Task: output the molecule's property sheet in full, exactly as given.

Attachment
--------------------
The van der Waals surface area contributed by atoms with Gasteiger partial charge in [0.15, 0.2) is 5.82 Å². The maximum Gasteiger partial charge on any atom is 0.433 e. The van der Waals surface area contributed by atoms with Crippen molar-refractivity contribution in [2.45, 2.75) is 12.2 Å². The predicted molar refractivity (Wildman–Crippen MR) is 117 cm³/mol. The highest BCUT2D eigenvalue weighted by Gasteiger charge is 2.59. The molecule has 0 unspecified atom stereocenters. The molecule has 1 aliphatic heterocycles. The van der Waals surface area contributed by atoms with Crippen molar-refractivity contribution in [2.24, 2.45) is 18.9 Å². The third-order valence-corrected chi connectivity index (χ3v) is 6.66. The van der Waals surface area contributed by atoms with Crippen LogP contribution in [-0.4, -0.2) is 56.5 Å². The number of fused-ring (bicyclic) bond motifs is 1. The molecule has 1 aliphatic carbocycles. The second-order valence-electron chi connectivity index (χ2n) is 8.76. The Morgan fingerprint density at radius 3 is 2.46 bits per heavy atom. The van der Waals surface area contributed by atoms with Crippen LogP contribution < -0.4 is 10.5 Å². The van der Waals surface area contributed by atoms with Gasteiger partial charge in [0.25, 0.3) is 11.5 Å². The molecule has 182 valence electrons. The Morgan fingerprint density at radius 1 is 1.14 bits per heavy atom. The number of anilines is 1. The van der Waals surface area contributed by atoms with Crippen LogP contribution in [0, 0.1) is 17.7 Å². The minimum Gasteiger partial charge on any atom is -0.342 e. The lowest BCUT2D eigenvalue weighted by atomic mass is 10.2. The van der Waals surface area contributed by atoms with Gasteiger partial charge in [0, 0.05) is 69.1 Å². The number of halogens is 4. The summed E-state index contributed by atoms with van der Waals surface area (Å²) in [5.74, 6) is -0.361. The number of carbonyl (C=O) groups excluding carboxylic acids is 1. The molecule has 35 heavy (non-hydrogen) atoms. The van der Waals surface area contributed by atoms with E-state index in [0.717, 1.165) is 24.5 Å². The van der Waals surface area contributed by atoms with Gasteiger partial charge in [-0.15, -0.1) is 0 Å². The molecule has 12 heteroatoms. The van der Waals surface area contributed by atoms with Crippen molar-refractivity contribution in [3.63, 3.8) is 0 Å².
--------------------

The van der Waals surface area contributed by atoms with Gasteiger partial charge in [0.15, 0.2) is 5.82 Å². The maximum Gasteiger partial charge on any atom is 0.433 e. The van der Waals surface area contributed by atoms with Crippen molar-refractivity contribution in [2.45, 2.75) is 12.2 Å². The predicted molar refractivity (Wildman–Crippen MR) is 117 cm³/mol. The highest BCUT2D eigenvalue weighted by Gasteiger charge is 2.59. The molecule has 0 unspecified atom stereocenters. The molecule has 1 aliphatic heterocycles. The van der Waals surface area contributed by atoms with Crippen molar-refractivity contribution in [2.24, 2.45) is 18.9 Å². The third-order valence-corrected chi connectivity index (χ3v) is 6.66. The van der Waals surface area contributed by atoms with Crippen LogP contribution in [-0.4, -0.2) is 56.5 Å². The number of fused-ring (bicyclic) bond motifs is 1. The molecule has 1 aliphatic carbocycles. The second-order valence-electron chi connectivity index (χ2n) is 8.76. The Morgan fingerprint density at radius 3 is 2.46 bits per heavy atom. The van der Waals surface area contributed by atoms with Crippen LogP contribution < -0.4 is 10.5 Å². The van der Waals surface area contributed by atoms with Gasteiger partial charge in [0.25, 0.3) is 11.5 Å². The molecule has 182 valence electrons. The Morgan fingerprint density at radius 1 is 1.14 bits per heavy atom. The number of anilines is 1. The van der Waals surface area contributed by atoms with Crippen LogP contribution in [0, 0.1) is 17.7 Å². The minimum Gasteiger partial charge on any atom is -0.342 e. The lowest BCUT2D eigenvalue weighted by atomic mass is 10.2. The van der Waals surface area contributed by atoms with Gasteiger partial charge in [0, 0.05) is 69.1 Å². The number of halogens is 4. The summed E-state index contributed by atoms with van der Waals surface area (Å²) in [5.74, 6) is -0.361. The number of carbonyl (C=O) groups excluding carboxylic acids is 1. The molecule has 35 heavy (non-hydrogen) atoms. The van der Waals surface area contributed by atoms with E-state index in [0.717, 1.165) is 24.5 Å². The van der Waals surface area contributed by atoms with Gasteiger partial charge in [-0.15, -0.1) is 0 Å². The molecule has 12 heteroatoms. The van der Waals surface area contributed by atoms with Crippen molar-refractivity contribution in [3.63, 3.8) is 0 Å².